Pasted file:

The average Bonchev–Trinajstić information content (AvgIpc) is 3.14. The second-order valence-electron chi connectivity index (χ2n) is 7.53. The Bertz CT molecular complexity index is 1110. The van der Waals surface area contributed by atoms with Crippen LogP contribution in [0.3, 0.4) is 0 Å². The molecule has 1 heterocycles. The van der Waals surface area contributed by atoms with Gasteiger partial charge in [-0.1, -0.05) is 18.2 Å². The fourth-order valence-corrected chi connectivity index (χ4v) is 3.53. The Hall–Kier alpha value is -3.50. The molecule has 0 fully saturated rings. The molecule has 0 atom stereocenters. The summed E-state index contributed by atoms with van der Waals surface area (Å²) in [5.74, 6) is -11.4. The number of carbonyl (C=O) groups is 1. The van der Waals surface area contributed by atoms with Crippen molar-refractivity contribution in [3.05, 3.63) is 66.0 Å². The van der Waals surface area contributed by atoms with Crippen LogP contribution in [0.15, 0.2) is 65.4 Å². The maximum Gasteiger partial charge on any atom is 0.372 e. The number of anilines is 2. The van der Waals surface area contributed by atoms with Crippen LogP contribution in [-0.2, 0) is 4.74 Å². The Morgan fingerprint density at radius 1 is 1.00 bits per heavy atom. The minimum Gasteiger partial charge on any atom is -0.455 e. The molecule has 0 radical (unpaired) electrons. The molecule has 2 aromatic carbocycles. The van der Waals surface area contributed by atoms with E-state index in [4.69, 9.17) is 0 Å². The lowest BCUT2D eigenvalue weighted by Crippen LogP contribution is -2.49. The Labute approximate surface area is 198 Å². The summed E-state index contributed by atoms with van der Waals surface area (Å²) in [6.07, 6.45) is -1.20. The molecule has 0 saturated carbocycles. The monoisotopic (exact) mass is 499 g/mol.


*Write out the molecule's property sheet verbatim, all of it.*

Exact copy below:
The average Bonchev–Trinajstić information content (AvgIpc) is 3.14. The second-order valence-electron chi connectivity index (χ2n) is 7.53. The Bertz CT molecular complexity index is 1110. The van der Waals surface area contributed by atoms with Crippen LogP contribution in [0.3, 0.4) is 0 Å². The molecule has 1 heterocycles. The van der Waals surface area contributed by atoms with Gasteiger partial charge in [-0.1, -0.05) is 18.2 Å². The fourth-order valence-corrected chi connectivity index (χ4v) is 3.53. The Hall–Kier alpha value is -3.50. The molecule has 0 fully saturated rings. The molecule has 0 atom stereocenters. The summed E-state index contributed by atoms with van der Waals surface area (Å²) in [5.74, 6) is -11.4. The number of carbonyl (C=O) groups is 1. The van der Waals surface area contributed by atoms with Crippen molar-refractivity contribution in [3.05, 3.63) is 66.0 Å². The van der Waals surface area contributed by atoms with Crippen LogP contribution in [0.15, 0.2) is 65.4 Å². The maximum Gasteiger partial charge on any atom is 0.372 e. The number of anilines is 2. The van der Waals surface area contributed by atoms with Crippen LogP contribution in [-0.2, 0) is 4.74 Å². The Morgan fingerprint density at radius 1 is 1.00 bits per heavy atom. The minimum Gasteiger partial charge on any atom is -0.455 e. The molecule has 0 radical (unpaired) electrons. The molecule has 2 aromatic carbocycles. The van der Waals surface area contributed by atoms with E-state index in [4.69, 9.17) is 0 Å². The lowest BCUT2D eigenvalue weighted by Crippen LogP contribution is -2.49. The Labute approximate surface area is 198 Å². The summed E-state index contributed by atoms with van der Waals surface area (Å²) in [6.07, 6.45) is -1.20. The molecule has 0 saturated carbocycles. The monoisotopic (exact) mass is 499 g/mol.